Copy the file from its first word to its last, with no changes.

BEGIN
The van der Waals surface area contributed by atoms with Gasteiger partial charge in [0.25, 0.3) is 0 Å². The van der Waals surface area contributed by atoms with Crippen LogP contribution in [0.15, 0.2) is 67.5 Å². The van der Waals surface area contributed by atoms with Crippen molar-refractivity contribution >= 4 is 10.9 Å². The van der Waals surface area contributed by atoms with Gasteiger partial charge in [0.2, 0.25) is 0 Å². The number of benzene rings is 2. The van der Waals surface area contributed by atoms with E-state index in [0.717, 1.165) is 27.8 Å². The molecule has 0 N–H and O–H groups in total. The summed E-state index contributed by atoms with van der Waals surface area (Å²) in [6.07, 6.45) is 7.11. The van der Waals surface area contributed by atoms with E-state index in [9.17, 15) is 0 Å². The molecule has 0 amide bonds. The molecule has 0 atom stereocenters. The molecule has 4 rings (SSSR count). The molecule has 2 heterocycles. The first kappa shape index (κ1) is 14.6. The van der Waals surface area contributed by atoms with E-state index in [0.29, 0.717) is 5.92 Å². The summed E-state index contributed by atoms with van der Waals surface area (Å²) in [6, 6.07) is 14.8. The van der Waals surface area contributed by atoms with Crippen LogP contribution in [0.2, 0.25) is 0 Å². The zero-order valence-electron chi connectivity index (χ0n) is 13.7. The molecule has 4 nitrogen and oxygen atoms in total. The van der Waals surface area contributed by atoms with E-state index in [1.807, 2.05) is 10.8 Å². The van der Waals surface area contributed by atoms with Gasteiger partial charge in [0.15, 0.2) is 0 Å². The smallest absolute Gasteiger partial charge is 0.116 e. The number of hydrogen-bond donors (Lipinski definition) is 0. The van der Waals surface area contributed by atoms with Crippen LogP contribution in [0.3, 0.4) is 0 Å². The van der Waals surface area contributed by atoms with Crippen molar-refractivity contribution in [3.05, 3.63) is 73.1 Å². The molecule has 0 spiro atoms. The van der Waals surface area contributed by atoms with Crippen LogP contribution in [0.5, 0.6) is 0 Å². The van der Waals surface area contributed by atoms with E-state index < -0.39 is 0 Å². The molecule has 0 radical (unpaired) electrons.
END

The van der Waals surface area contributed by atoms with Gasteiger partial charge in [0.25, 0.3) is 0 Å². The van der Waals surface area contributed by atoms with Crippen LogP contribution in [0.15, 0.2) is 67.5 Å². The van der Waals surface area contributed by atoms with Crippen molar-refractivity contribution >= 4 is 10.9 Å². The van der Waals surface area contributed by atoms with Gasteiger partial charge in [0.2, 0.25) is 0 Å². The number of benzene rings is 2. The van der Waals surface area contributed by atoms with E-state index in [0.717, 1.165) is 27.8 Å². The molecule has 0 N–H and O–H groups in total. The summed E-state index contributed by atoms with van der Waals surface area (Å²) in [6.07, 6.45) is 7.11. The van der Waals surface area contributed by atoms with E-state index in [9.17, 15) is 0 Å². The molecule has 0 amide bonds. The molecule has 0 atom stereocenters. The molecule has 4 rings (SSSR count). The molecule has 2 heterocycles. The first kappa shape index (κ1) is 14.6. The van der Waals surface area contributed by atoms with E-state index in [0.29, 0.717) is 5.92 Å². The summed E-state index contributed by atoms with van der Waals surface area (Å²) in [6, 6.07) is 14.8. The van der Waals surface area contributed by atoms with Crippen LogP contribution in [0.2, 0.25) is 0 Å². The zero-order valence-electron chi connectivity index (χ0n) is 13.7. The molecule has 4 nitrogen and oxygen atoms in total. The van der Waals surface area contributed by atoms with E-state index in [1.807, 2.05) is 10.8 Å². The van der Waals surface area contributed by atoms with Gasteiger partial charge in [0.15, 0.2) is 0 Å². The smallest absolute Gasteiger partial charge is 0.116 e. The number of hydrogen-bond donors (Lipinski definition) is 0. The van der Waals surface area contributed by atoms with Crippen LogP contribution in [0.3, 0.4) is 0 Å². The van der Waals surface area contributed by atoms with Crippen molar-refractivity contribution in [3.05, 3.63) is 73.1 Å². The molecule has 0 spiro atoms. The van der Waals surface area contributed by atoms with Crippen LogP contribution in [0.5, 0.6) is 0 Å². The van der Waals surface area contributed by atoms with E-state index < -0.39 is 0 Å². The molecule has 0 radical (unpaired) electrons.